The Tennessee Valley Authority’s Apalachia Dam in North Carolina.

BRADENTON, Fla. - A financial advisory firm's recommendation that the Tennessee Valley Authority not be divested from the federal government is credit positive, said Moody's Investors Service.

New York-based financial advisory and asset management firm Lazard Freres & Co. LLC made the recommendation in a report commissioned by the TVA in response to the Obama Administration's suggestion on March 4 that federal ties with the authority be severed or reduced.

"Moody's believes that the conclusion reached by an independent third party in a report addressing the Tennessee Valley Authority's financial situation is credit positive as the findings reduce the likelihood for a reduction or reconfiguration of federal ties with TVA," the rater said June 5.

Lazard said there are a number of factors supporting its conclusion, including the TVA's "current strong financial position, ability to self-fund its construction program and anticipated improvements in cost structure."

The firm also said that TVA's financing "does not appear to be a true draw on the government balance sheet as TVA receives no current appropriations and its debt is not guaranteed by the federal government."

Additionally, a divestiture would be complex and likely would require a costly, multi-year process, Lazard said.

"While Lazard's opinion is just one facet of the Obama Administration's investigation into reducing federal ties, we believe it strengthens the argument of maintaining TVA's ownership at the status quo," said Moody's.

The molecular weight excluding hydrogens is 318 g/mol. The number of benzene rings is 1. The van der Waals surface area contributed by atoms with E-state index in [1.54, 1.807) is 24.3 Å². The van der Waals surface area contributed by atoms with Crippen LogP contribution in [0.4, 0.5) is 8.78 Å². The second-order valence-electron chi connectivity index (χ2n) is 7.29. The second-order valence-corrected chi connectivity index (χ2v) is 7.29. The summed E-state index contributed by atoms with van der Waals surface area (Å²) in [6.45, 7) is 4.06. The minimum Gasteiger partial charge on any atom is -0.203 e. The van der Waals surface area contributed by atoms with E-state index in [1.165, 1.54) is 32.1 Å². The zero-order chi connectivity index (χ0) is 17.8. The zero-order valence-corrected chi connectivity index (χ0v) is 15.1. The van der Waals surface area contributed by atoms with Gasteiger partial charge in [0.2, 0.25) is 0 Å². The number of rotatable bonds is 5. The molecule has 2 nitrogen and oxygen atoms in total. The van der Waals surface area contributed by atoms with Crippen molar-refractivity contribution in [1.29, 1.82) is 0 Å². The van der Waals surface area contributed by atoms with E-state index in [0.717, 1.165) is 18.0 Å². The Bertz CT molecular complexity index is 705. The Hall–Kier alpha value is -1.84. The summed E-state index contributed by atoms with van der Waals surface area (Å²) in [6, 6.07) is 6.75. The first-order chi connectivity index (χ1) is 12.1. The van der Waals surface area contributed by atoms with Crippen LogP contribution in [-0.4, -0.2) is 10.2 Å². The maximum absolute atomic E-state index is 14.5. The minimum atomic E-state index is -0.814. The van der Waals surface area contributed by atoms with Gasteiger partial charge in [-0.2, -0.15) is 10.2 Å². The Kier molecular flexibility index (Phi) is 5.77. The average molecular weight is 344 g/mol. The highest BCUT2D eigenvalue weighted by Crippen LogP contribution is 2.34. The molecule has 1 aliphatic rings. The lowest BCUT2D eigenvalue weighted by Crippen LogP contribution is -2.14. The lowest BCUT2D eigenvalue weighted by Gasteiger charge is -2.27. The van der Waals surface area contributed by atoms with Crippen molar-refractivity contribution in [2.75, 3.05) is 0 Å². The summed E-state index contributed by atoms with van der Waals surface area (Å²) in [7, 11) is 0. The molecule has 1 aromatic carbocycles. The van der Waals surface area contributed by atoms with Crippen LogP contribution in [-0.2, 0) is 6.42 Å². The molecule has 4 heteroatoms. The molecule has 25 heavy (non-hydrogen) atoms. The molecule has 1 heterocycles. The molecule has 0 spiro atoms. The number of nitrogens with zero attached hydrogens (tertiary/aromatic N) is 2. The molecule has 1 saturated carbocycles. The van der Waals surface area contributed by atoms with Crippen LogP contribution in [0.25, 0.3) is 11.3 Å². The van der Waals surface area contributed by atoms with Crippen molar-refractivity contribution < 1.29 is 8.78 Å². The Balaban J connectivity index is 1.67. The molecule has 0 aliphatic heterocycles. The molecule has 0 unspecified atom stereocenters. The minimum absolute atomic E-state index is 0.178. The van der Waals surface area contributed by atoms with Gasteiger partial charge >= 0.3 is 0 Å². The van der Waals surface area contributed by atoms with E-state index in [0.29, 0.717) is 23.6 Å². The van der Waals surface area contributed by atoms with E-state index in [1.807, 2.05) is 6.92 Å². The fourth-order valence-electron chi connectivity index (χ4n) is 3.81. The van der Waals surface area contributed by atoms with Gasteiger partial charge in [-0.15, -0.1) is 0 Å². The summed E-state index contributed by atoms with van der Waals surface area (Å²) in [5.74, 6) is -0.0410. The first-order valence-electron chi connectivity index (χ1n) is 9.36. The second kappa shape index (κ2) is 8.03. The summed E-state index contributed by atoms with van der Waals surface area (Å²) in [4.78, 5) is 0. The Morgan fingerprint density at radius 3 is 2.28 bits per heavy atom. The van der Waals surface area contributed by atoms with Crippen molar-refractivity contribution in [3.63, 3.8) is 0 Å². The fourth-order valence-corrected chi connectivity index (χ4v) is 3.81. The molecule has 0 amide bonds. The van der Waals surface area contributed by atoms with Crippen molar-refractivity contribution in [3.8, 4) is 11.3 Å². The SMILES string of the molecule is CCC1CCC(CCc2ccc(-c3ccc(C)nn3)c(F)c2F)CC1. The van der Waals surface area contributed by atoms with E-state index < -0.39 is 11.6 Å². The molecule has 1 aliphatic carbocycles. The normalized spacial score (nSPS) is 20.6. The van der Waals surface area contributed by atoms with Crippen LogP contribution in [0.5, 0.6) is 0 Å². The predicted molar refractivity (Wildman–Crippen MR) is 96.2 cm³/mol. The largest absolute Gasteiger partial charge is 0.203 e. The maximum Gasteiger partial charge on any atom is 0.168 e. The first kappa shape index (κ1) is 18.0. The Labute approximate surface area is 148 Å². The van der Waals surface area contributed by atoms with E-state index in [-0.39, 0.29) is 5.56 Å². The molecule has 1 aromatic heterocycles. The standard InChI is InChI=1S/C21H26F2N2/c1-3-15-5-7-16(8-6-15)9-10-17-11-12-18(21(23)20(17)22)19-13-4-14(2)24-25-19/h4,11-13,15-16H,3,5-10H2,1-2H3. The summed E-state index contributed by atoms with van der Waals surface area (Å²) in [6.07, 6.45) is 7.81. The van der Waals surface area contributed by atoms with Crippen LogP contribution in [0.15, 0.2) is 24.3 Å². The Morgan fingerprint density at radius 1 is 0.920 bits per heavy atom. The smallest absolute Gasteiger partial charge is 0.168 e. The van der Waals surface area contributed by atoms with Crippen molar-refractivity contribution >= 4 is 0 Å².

The rating agency said it continues to view a reduction or reconfiguration of federal ties, should it occur, as a credit negative for TVA as it would require revoking the TVA Act of 1933 and eliminating the possibility of government support, which is a key consideration that supports TVA's Aaa rating.

In a statement, the TVA said it is pleased the Lazard report supports TVA's financial and operational plan.

"The review also validated that TVA provides substantial economic and other benefits for the region," the authority said.

Based in Knoxville, the Tennessee Valley Authority provides power to most of Tennessee, and parts of Alabama, Georgia, Kentucky, Mississippi, North Carolina, and Virginia.

The authority is a self-financing government corporation whose current capital investment plan is more than $25 billion over the next 10 years. The agency has a statutory cap of $30 billion on debt.

TVA had about $26.3 billion of outstanding debt, leaseback obligations, and prepaid power obligations as of Dec 31, 2013.

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